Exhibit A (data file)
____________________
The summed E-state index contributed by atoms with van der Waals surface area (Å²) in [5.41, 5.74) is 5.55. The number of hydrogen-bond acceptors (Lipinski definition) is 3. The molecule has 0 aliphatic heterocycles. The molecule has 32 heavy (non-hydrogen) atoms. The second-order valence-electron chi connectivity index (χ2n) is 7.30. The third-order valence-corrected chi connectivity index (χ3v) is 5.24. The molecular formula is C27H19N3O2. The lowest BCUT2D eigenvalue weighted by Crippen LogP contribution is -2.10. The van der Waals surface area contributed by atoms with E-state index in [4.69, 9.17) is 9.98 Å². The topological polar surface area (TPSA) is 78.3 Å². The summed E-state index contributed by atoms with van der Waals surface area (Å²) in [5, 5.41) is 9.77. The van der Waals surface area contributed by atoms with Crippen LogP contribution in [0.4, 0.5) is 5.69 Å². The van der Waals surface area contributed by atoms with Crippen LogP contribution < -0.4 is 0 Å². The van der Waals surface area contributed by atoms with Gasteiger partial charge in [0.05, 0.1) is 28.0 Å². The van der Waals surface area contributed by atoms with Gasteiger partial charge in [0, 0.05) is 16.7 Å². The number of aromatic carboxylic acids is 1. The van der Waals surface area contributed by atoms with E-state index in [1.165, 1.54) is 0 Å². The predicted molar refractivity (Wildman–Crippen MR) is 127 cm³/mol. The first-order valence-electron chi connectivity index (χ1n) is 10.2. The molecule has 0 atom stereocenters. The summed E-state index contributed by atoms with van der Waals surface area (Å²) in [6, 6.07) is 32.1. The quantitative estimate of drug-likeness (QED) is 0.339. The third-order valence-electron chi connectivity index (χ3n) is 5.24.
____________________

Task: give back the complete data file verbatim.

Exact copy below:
The summed E-state index contributed by atoms with van der Waals surface area (Å²) in [5.41, 5.74) is 5.55. The number of hydrogen-bond acceptors (Lipinski definition) is 3. The molecule has 0 aliphatic heterocycles. The molecule has 32 heavy (non-hydrogen) atoms. The second-order valence-electron chi connectivity index (χ2n) is 7.30. The third-order valence-corrected chi connectivity index (χ3v) is 5.24. The molecular formula is C27H19N3O2. The lowest BCUT2D eigenvalue weighted by Crippen LogP contribution is -2.10. The van der Waals surface area contributed by atoms with E-state index in [4.69, 9.17) is 9.98 Å². The topological polar surface area (TPSA) is 78.3 Å². The summed E-state index contributed by atoms with van der Waals surface area (Å²) in [5, 5.41) is 9.77. The van der Waals surface area contributed by atoms with Crippen LogP contribution in [0.4, 0.5) is 5.69 Å². The van der Waals surface area contributed by atoms with Crippen LogP contribution < -0.4 is 0 Å². The van der Waals surface area contributed by atoms with Gasteiger partial charge in [0.05, 0.1) is 28.0 Å². The van der Waals surface area contributed by atoms with Gasteiger partial charge in [0, 0.05) is 16.7 Å². The number of aromatic carboxylic acids is 1. The van der Waals surface area contributed by atoms with E-state index in [1.165, 1.54) is 0 Å². The predicted molar refractivity (Wildman–Crippen MR) is 127 cm³/mol. The first-order valence-electron chi connectivity index (χ1n) is 10.2. The molecule has 0 atom stereocenters. The summed E-state index contributed by atoms with van der Waals surface area (Å²) in [6, 6.07) is 32.1. The quantitative estimate of drug-likeness (QED) is 0.339. The third-order valence-electron chi connectivity index (χ3n) is 5.24.